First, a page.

Parity – the DMHC Needs Your Input!

The Department of Managed Health Care is again reaching out to CSAP and each of you for feedback on the recently signed parity legislation SB 221 (Wiener), which CSAP supported. Here’s their note in its entirety:

As you are aware, the Governor signed SB 221 (Wiener) into law this past October. As we work on our implementation of the bill, the DMHC Division of Provider Networks would like to speak with behavioral health associations to gain a better understanding of the current landscape for providers and the logistical side of operating a practice. To this end, it would be great to hear from 1-2 practitioners who are currently working in the field who are willing to share their experience and expertise. We are hoping to schedule a one-hour meeting over Zoom in December/January to discuss the questions we’ve provided below. Please email me with your general availability and our admin team will follow up with potential dates and times.   
DMHC requires health plans monitor their networks to ensure they have adequate capacity to offer appointments within certain time elapsed standards. As part of the required monitoring, health plans use a standardized methodology to survey a statistically significant sample of their providers to identify the next available appointment. SB 221 adds requirements that health plans include monitoring substance use disorder providers into their existing timely access standards, and adds a new 10 business day follow-up appointment standard for non-physician mental health and substance use disorder providers. SB 221 also requires that health plans maintain a network with sufficient numbers of mental health and substance use disorder providers who are available within timely access and geographic access standards. DMHC is evaluating how to direct health plans to implement these new requirements and seeks feedback regarding the following issue areas:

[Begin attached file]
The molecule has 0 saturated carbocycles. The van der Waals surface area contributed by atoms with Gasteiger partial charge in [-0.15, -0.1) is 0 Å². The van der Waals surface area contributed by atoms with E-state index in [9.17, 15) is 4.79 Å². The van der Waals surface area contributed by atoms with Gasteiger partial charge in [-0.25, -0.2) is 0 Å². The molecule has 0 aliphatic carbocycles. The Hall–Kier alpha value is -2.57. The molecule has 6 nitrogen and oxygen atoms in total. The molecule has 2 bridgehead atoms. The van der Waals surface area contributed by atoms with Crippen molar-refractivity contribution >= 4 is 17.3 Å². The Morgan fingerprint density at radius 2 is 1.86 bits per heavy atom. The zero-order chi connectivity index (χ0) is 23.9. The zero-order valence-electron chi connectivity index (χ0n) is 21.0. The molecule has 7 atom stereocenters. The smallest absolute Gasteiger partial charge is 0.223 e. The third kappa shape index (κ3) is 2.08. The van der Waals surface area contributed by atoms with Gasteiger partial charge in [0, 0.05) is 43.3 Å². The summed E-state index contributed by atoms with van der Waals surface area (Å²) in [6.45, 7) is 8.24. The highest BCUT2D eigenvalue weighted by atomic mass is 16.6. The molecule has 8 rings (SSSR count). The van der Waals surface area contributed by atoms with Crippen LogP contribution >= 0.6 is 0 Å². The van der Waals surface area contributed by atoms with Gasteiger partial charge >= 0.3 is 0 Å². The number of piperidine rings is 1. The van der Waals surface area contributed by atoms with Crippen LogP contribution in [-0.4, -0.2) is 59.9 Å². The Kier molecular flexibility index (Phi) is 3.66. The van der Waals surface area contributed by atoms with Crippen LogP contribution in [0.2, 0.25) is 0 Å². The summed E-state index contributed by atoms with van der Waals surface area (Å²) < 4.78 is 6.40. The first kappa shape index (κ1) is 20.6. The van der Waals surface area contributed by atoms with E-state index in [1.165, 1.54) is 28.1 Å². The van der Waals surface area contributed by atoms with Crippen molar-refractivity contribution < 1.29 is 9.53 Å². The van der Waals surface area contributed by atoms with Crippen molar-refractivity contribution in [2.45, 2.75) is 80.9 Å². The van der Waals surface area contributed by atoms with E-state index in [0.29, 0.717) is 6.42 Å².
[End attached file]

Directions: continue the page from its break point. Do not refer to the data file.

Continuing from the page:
• Can you provide DMHC with context on how mental health and substance use disorder follow-up appointments are scheduled and an overview of different appointment scheduling arrangements or practices?  
  • Do all mental health and substance use disorder providers offer follow-up appointments? For example, are there providers who only take initial appointments and then refer to other providers, or take single appointments for crisis?
  • Generally, are follow-up appointments clinically indicated within 10 business days (two weeks) of the initial appointment for treatment of mental health conditions and substance use disorder? 
  • How far in advance are follow-up appointments generally scheduled (e.g., the provider schedules out the next three follow-up appointments or schedules the patient to be seen every Wednesday at 3:00 pm)? 
  • How do telehealth platforms assign patients and schedule initial and follow-up appointments?
  • Can you provide information or background concerning the different roles of substance use disorder clinicians, including the roles of certified and/or registered substance use disorder counselors, physicians and other non-physician providers?
  • Can you provide information or background concerning the types of providers that can and do treat substance use disorders through telehealth modalities? 
  • Can you provide information or background concerning current gaps in the types of providers available to treat substance use disorders, that may impact access to these services in California?

If you would like to be part of this dialogue with the DMHC, please email Paul Yoder.

FYI, latest update on the SB 855 regulations being released is “by the end of the year”….

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